Punch, or the London Charivari, Volume 1, Complete eBook

This eBook from the Gutenberg Project consists of approximately 1,359 pages of information about Punch, or the London Charivari, Volume 1, Complete.
          6.  Because the candidate directed to him—­“Esq.”
        3rd.  He whose principles are PHILOSOPHICAL, which may be
              considered as
          1st.  He that is IMPARTIAL, as
            1.  He that voteth on both sides.
            2.  Because he tossed up with himself.
            3.  He who loveth the majority and therefore voteth for him who
                hath most votes.
            4.  Because he is asked to vote one way, and so voteth the
                other, to show that he is not influenced.
            5.  Because he hateth the multitude, and so voteth against the
                popular candidate.
          2nd.  He that is INDEPENDENT, as
            1.  He who cannot be trusted.
            2.  He who taketh money from one side, and voteth on the other.
            3.  He who is not worth bribing.
            4.  He who voteth against his own opinion, because his letter
                was not answered.
            5.  He who, being promised a place last election, was deceived,
                and the like.
  2nd.  He that voteth ACCIDENTALLY, which is divisible into
    1st.  He that voteth through the BLUNDERS OF HIMSELF, which may be
          considered as
      1.  He who is drunk, and forgetteth who gave him the bribe.
      2.  He who goeth to the wrong agent, who leadeth him astray.
      3.  He who is confused and giveth the wrong name.
      4.  He who is bashful, and assenteth to any name suggested.
      5.  He who promiseth both parties, and voteth for all the candidates,
          and the like.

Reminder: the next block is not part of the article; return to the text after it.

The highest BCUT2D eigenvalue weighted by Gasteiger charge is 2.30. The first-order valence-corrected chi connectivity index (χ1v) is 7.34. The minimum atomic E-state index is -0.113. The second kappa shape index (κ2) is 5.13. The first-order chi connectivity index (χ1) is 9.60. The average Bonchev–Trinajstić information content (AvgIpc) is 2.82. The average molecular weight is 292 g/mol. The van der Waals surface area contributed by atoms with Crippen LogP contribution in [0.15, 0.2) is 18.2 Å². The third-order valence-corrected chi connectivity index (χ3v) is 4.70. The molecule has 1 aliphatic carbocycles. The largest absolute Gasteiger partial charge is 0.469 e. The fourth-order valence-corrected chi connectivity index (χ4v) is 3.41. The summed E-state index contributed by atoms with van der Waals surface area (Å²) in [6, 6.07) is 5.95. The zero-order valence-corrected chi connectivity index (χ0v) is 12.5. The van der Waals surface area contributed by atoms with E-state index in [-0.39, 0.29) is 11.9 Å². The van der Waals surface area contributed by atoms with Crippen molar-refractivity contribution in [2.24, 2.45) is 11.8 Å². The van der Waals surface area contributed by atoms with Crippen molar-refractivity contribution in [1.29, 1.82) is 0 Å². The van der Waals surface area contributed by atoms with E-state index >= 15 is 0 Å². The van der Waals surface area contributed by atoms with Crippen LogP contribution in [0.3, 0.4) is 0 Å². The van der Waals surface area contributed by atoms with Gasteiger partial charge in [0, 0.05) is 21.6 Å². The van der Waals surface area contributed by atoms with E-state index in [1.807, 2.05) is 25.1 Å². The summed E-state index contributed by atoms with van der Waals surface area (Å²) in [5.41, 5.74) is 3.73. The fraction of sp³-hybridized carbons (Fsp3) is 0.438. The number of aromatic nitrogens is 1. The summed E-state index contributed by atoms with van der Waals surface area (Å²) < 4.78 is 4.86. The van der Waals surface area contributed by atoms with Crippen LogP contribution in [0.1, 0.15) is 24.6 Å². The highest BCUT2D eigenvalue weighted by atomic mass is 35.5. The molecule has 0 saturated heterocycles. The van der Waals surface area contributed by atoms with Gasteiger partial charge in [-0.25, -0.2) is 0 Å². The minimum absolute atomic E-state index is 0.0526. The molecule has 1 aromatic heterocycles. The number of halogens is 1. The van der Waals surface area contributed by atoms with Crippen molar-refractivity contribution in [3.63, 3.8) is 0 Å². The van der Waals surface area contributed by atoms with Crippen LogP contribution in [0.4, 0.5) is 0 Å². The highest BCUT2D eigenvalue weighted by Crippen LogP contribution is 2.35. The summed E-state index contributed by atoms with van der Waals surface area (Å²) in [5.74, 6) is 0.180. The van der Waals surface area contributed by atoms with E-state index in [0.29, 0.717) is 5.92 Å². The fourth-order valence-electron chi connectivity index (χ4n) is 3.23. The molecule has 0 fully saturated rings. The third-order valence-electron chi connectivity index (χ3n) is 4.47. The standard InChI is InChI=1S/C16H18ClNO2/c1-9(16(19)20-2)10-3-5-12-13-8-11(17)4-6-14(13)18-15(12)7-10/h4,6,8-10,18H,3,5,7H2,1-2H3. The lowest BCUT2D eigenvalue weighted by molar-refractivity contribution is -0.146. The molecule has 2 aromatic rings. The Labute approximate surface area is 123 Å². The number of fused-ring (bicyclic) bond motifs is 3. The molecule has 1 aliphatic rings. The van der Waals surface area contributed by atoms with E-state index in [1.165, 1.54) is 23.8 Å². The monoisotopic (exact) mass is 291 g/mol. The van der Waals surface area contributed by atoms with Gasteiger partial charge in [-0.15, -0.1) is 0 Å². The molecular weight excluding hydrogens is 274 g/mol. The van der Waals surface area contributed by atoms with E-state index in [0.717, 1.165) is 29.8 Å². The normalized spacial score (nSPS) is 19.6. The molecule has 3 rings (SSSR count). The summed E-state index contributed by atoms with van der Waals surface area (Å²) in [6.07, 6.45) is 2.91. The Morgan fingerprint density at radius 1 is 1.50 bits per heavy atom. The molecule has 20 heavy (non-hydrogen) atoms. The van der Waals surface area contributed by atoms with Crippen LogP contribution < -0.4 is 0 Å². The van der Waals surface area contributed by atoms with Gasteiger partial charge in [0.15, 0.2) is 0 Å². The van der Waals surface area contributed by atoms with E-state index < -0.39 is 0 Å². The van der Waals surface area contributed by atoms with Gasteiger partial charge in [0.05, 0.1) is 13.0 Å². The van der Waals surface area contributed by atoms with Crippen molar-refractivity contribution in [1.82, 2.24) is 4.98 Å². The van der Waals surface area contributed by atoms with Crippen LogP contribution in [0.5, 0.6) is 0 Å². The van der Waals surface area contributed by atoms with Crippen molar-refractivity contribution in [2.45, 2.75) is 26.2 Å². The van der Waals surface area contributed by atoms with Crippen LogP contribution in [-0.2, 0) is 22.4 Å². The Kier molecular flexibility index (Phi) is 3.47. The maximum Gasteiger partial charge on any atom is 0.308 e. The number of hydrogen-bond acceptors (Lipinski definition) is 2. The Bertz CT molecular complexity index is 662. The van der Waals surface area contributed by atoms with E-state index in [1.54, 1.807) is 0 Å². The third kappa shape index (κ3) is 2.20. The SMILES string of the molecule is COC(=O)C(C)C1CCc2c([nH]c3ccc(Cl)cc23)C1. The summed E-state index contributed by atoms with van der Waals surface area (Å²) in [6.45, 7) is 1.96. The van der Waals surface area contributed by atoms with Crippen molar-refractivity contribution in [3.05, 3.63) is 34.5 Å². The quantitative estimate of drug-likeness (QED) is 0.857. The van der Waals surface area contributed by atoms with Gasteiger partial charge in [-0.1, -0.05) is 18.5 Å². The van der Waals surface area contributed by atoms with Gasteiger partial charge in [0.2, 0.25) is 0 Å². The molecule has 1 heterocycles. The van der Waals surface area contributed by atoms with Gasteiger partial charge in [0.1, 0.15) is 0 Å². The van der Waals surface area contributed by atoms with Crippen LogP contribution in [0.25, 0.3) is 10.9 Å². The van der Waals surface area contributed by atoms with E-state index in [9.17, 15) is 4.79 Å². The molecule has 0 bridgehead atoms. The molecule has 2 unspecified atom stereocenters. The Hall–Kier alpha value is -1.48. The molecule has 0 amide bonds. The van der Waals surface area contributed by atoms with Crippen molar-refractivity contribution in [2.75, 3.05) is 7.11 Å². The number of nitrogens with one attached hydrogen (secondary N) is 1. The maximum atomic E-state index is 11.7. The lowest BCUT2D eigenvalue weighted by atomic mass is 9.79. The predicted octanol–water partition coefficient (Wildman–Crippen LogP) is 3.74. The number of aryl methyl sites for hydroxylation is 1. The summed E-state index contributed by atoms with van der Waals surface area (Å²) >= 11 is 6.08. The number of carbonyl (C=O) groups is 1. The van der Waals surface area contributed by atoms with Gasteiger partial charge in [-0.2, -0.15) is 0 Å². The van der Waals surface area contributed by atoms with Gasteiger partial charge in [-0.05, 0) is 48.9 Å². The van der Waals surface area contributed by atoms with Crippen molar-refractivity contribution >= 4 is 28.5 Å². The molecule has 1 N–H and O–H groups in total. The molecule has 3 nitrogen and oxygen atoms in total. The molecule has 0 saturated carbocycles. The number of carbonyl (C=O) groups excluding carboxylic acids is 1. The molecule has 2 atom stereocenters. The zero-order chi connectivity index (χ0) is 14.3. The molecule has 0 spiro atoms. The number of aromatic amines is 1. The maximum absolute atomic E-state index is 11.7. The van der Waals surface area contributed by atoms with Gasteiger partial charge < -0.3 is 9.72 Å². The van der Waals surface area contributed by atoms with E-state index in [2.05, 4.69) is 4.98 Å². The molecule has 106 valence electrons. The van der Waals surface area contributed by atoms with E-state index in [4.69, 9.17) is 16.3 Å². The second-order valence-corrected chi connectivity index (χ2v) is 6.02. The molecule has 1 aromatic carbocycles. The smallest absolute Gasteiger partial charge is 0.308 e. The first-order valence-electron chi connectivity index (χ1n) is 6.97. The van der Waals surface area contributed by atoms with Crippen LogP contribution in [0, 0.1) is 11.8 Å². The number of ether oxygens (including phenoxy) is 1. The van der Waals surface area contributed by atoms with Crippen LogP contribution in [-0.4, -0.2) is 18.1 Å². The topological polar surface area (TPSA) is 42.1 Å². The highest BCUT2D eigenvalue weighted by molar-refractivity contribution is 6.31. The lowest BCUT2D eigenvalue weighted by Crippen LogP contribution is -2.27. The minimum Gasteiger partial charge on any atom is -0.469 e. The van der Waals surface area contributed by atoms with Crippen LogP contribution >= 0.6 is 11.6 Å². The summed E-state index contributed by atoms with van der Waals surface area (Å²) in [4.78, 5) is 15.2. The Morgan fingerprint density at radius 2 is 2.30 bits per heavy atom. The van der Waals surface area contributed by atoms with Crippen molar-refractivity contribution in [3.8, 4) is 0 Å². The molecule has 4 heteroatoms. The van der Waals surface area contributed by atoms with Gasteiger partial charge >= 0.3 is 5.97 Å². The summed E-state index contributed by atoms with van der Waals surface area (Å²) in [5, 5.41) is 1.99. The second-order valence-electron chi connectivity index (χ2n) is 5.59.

2nd.  He that voteth through the BLUNDERS OF OTHERS, which may be
          considered as
      1.  He who is mistaken for his servant when he is canvassed, and so
          incensed into voting the opposite way.
      2.  He who is attempted to be bribed before many people, and so
          outraged into honesty.
      3.  He who hath too much court paid by the canvasser to his wife, and
          so, out of jealousy, voteth for the opposite candidate.
      4.  He who is called down from dinner to be canvassed, and being
          enraged thereat, voteth against his conviction.
      5.  He who bringeth the fourth seat in a hackney-coach to him who
          keepeth a carriage and the like.

* * * * *


Have any of PUNCH’S readers ever met one of the above genus—­or rather, have they not?  They must; for the race is imbued with the most persevering hic et ubique powers.  Like the old mole, these Truepennies “work i’ th’ dark:”  at the Theatres, the Opera, the Coal Hole, the Cider Cellars, and the whole of the Grecian, Roman, British, Cambrian, Eagle, Lion, Apollo, Domestic, Foreign, Zoological, and Mythological

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Punch, or the London Charivari, Volume 1, Complete from Project Gutenberg. Public domain.
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